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abstract = "Background Pilon fractures continue to be a treatment challenge. The purpose of this study was to examine our rate of early (up to 6 weeks) complications associated with using the anterolateral approach to the distal tibia. Methods Thirty-six patients treated between September, 2005, and July, 2007, at a level I trauma center were reviewed. Patients were treated by two fellowship-trained orthopaedic trauma surgeons. Patients followed the standard staged protocol used for pilon fractures with early external fixation after injury and delayed definitive operative fixation through an anterolateral approach. Patients were examined clinically at 2-3 weeks and then 6 weeks for complications associated with the surgical approach. Results All fractures were AO/OTA type C fractures (72{\%} C3, 19{\%} C2, and 8{\%} C1). Nine of the 36 patients (24.7{\%}) had wound complications related to the anterolateral incision. Six patients (16.7{\%}) had minor complications, and three (8{\%}) had major complications. The three major complications were deep wound infections; the six minor complications were treated successfully with oral antibiotics and local wound care. Conclusions Open reduction and internal fixation of pilon fractures using an anterolateral approach provided an extensile approach to the distal tibia and ankle with a relatively low incidence of major early wound complications in a series of patients with highly complex pilon fractures.",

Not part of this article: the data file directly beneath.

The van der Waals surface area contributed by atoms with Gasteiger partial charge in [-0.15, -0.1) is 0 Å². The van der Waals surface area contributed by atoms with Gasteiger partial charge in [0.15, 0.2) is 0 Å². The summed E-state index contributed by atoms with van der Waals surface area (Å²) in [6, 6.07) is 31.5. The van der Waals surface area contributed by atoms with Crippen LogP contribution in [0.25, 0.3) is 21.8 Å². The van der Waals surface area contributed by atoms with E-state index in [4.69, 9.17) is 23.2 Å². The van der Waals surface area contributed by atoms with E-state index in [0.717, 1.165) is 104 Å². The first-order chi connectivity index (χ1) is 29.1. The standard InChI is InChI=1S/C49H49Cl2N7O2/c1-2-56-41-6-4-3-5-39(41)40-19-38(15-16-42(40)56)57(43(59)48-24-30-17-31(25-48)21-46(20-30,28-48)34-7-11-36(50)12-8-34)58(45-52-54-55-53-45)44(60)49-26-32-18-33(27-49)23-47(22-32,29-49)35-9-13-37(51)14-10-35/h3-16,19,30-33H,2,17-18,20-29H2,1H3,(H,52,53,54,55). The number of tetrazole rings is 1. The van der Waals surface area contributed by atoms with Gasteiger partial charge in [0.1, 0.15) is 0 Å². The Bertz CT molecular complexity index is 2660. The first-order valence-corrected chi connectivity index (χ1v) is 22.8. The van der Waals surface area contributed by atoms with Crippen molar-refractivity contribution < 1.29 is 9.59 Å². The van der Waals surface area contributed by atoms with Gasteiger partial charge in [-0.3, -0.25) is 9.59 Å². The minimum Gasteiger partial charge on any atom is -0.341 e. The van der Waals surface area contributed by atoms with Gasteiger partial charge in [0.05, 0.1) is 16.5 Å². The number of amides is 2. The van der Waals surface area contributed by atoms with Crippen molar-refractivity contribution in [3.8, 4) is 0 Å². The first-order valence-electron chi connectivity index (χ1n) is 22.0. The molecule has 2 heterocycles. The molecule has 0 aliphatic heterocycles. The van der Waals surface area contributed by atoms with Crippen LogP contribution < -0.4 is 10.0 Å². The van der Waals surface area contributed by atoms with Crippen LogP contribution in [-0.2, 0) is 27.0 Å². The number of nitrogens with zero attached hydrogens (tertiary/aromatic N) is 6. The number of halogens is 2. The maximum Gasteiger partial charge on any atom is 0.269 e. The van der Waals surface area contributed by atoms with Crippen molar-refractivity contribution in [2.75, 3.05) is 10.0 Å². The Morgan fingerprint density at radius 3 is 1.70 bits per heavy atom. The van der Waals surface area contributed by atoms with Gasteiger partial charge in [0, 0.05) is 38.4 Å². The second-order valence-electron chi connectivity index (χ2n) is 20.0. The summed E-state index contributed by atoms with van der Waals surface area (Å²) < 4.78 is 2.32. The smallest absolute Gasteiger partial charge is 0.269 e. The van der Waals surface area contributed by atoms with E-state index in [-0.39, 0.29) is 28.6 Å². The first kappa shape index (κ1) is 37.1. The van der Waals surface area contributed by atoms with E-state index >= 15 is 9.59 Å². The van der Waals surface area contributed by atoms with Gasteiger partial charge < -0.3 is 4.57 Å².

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AB - Background Pilon fractures continue to be a treatment challenge. The purpose of this study was to examine our rate of early (up to 6 weeks) complications associated with using the anterolateral approach to the distal tibia. Methods Thirty-six patients treated between September, 2005, and July, 2007, at a level I trauma center were reviewed. Patients were treated by two fellowship-trained orthopaedic trauma surgeons. Patients followed the standard staged protocol used for pilon fractures with early external fixation after injury and delayed definitive operative fixation through an anterolateral approach. Patients were examined clinically at 2-3 weeks and then 6 weeks for complications associated with the surgical approach. Results All fractures were AO/OTA type C fractures (72% C3, 19% C2, and 8% C1). Nine of the 36 patients (24.7%) had wound complications related to the anterolateral incision. Six patients (16.7%) had minor complications, and three (8%) had major complications. The three major complications were deep wound infections; the six minor complications were treated successfully with oral antibiotics and local wound care. Conclusions Open reduction and internal fixation of pilon fractures using an anterolateral approach provided an extensile approach to the distal tibia and ankle with a relatively low incidence of major early wound complications in a series of patients with highly complex pilon fractures.